We’ve been hearing a lot lately from ag producers who are interested in land improvements depreciation. The tax rules that allow the depreciation and expense write-offs of the amounts you spend on land improvements also come with some interesting twists in logic. We’ll explore those today.
When talking about tax depreciation, we first have to make note that the definition of “land improvements” does not include buildings, grain storage facilities or single-purpose agricultural structures. Those assets have different depreciation rules and lives. What the definition does include is things like land leveling and land clearing, reservoirs and irrigation ditches, dams, pavement and other things that improve a raw piece of land’s capabilities.
The amounts you spend on land improvements are separated into four potential tax classifications:
- Repair expense
- Depreciation expense
- Soil and water conservation expense
- Non-deductible increase to the cost basis of land
If an expenditure doesn’t fall into one of the first three categories, then it’s going to count as an increase in the cost basis of your land and won’t be deductible until you sell the land.
Since we’re talking about land improvements depreciation, let’s dive into the first three categories:
1. Repair expense
Repair expenses include what you spend to repair or maintain an improvement that already exists. If you removed sediment from a drainage ditch or reservoir, that counts as a repair expense.
2. Depreciation expense
Depreciation expenses include what you spend on assets that you expect to use for more than one year, but which won’t have an unlimited useful life — aka, the asset will deteriorate over time. These assets are usually man-made and include things like pavement, drainage tile, water and sewage lines, water wells and cattle guards.
Most of these assets have a tax depreciation life of 15 years. They qualify for bonus depreciation but not the section 179 expense election (although we should note that most components of a livestock or irrigation well or a drainage system do qualify for section 179).
Fences and corrals used for agriculture have a seven-year deprecation life and are treated like equipment for depreciation expense purposes. Also note that earthen structures can be depreciated if you can prove that the improvement you made to them will deteriorate over time.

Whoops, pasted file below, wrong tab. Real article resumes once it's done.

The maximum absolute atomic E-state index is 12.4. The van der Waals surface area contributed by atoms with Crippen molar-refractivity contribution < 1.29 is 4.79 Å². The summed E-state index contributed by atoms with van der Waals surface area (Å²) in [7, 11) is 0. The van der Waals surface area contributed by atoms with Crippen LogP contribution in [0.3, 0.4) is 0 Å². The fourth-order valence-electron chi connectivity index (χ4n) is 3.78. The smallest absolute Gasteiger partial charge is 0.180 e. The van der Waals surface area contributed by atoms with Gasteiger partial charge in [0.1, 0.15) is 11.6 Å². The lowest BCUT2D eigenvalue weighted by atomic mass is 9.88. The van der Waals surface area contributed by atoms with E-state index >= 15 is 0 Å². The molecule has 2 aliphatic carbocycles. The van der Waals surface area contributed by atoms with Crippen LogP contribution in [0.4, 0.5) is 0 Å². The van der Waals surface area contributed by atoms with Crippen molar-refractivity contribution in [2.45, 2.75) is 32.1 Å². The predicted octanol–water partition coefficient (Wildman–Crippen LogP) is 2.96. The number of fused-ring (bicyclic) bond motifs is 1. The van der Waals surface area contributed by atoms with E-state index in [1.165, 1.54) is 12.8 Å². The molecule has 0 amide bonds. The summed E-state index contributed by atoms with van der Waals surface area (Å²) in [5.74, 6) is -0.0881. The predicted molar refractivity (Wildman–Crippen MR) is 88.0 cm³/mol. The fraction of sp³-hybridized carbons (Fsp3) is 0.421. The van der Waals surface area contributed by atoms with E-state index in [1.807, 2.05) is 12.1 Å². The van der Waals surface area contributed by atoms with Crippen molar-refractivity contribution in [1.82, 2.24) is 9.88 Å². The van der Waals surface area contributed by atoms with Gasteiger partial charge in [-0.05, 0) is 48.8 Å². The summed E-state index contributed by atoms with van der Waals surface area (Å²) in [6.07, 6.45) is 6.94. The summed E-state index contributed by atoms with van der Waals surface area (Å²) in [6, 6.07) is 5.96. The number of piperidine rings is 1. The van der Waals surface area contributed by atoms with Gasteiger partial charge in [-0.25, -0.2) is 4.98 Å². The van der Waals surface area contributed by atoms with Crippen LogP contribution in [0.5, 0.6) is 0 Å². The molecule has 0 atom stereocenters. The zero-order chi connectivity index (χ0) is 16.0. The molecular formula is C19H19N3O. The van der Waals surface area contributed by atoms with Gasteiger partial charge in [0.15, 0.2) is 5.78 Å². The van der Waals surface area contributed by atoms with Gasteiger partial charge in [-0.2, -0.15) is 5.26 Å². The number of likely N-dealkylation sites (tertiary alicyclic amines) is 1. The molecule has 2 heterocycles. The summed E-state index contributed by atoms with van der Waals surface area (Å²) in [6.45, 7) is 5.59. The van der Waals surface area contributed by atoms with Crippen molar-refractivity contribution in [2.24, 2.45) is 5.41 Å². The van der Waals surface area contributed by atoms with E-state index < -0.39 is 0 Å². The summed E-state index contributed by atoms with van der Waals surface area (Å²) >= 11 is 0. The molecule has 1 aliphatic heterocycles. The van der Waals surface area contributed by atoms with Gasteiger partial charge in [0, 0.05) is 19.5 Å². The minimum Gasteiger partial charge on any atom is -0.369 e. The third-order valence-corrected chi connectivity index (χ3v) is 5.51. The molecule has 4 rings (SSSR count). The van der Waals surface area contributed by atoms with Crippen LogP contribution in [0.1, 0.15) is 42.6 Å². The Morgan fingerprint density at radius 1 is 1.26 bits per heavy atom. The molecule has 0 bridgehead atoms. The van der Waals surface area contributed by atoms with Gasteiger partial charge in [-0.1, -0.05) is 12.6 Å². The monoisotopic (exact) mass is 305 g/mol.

3. Soil and water conservation expenses
Speaking of all things earthen, in many cases, earthen improvements to the land that will not deteriorate over time will be treated as a capital investment and added to the cost basis of your land. However, farmers have the opportunity to deduct these expenses as soil and water conservation expenses. Qualifying improvements include things like leveling land, removing trees and brush, planting windbreaks, terracing or furrowing, and building earthen dams, ditches, diversion channels and ponds.
Below are some important points to be aware of:
- In order to be deductible, the expenses need to be either 1) part of a plan approved by the Natural Resources Conservation Service (NRCS) or 2) consistent with NRCS requirements or those of a state plan.
- The deduction is limited to 25% of your gross income from farming. However, the excess deduction can be carried forward to the next year.
- Any amounts you spend on your conservation project that are eligible for the depreciation expense category must be depreciated and therefore cannot be included as a soil and water conservation expense.
- Land clearing expenses that prepare land for farming are not eligible unless it’s the conversion of grazing land to farm land.
To claim the expense, you simply report it on the appropriate farm schedule line of your tax return. Any amounts you do not elect get added to the cost basis of the land.
Most tax advisors interpret the election to be an accounting method, meaning it’s binding on all future years unless you follow procedures to change the accounting method. The expenses also must be recaptured as ordinary income if your land is sold within 10 years of you making the expenditure. However, the recapture is reduced if the sale happens between five and 10 years of the expenditure.
Have you made recent land improvements?
Tax rules can be very detailed and complex, but the tax system provides benefits for those who understand them and how they can be leveraged. We encourage you to discuss your land improvements depreciation options with your tax advisor to see how the rules affect you and what benefits you can reap.
Learn more about other tax-related topics, like deductions, by exploring our Ag Conversations blog. You can also read more here:
Farm Tax Deductions and Other Changes: 2018 Tax Season Observations
The New Depreciation Expense Rules – What You Need to Know